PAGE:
Ulysses by James Joyce — a Reaction

James Joyce

To quote a famous old Alka-Seltzer commercial, “I can’t believe I ate the whole thing.” That was a long song.

If you are searching for an intelligent review of the James Joyce’s novel Ulysses, look elsewhere. The book has been out for a few years. Plenty of literati of all sorts, including hyper-, semi-, and il-, the type who like to read their own writing, have attempted to scribe meaningful words about it. Some of it may even be good reading. I’ll never know, and I’ll avoid getting into that fray myself.

Ulysses seems to be telling a story about some poor cuckold named Leopold Bloom, and another sad sack named Steven Dedalus, but I’ll be darned if I could tell you what it is. Reading the book is like overhearing a private conversation, or maybe a guy talking in his sleep.

Whatever it is the book was about, the language was certainly impressive, even if I didn’t get the drift — as drift it indeed did. The language contains non-stop puns and references, tons of which I even got, much to my surprise. Hey, I’m no dummy. I’ve read stuff. I can’t help but be impressed by the virtuosity, if need for intelligibility is discounted as a necessary value.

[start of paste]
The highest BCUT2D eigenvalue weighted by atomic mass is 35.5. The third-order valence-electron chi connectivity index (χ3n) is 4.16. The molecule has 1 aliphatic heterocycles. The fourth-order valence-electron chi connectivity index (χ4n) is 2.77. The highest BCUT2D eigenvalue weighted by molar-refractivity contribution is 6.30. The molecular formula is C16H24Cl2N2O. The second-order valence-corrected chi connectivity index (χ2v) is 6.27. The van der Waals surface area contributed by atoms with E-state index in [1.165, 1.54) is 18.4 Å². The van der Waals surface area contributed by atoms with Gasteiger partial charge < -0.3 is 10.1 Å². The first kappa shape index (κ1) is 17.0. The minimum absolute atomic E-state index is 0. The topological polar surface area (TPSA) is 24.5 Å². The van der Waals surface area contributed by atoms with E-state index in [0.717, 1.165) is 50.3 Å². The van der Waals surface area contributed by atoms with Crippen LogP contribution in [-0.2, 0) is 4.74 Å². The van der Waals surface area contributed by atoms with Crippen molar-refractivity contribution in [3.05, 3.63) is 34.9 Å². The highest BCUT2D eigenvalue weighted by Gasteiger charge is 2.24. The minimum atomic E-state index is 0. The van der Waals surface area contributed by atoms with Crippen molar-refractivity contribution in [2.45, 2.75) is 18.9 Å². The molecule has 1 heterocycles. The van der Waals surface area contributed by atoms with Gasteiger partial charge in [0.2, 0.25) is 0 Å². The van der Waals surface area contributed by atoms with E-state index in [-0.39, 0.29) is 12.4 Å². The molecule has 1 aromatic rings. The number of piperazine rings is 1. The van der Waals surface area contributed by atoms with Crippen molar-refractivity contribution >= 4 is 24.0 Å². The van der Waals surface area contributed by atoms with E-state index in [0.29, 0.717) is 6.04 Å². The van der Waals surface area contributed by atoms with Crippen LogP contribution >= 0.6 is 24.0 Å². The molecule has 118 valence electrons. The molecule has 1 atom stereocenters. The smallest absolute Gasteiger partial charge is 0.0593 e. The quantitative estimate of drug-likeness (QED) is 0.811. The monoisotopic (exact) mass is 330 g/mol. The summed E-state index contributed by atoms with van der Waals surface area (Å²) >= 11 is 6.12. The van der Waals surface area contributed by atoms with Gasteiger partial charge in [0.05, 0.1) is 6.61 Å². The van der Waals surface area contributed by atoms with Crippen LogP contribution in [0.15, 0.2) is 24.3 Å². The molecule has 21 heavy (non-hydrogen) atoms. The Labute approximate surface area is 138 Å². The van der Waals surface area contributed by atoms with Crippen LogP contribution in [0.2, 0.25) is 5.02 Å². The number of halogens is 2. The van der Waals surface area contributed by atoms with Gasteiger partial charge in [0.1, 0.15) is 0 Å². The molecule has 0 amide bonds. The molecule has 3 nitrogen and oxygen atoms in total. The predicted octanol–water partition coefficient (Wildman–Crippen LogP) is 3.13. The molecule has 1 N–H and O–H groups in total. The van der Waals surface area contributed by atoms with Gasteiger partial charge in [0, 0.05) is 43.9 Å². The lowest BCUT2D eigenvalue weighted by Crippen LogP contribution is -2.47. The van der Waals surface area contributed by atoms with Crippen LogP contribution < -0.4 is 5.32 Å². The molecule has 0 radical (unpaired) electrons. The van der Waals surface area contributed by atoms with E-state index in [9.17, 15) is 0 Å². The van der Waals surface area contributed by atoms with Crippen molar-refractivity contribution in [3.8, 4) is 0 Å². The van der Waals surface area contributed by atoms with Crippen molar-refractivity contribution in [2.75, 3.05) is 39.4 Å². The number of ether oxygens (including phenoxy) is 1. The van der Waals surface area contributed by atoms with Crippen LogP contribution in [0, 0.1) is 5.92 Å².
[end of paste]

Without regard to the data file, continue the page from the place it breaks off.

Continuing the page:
What the book tells me about James Joyce himself — supposedly a lot, as we’re told the character of Steven Dedalus is autobiographical — is that he’s arrogant, and that of the top one hundred people in the arts I would love to have been able to meet, he wouldn’t have made the list. I sincerely doubt he could have been a friend of mine.

Another bucket list item checked off.

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About Lynn

o Writer and Editor o Computer Technologist o Composer o Ultrarunner
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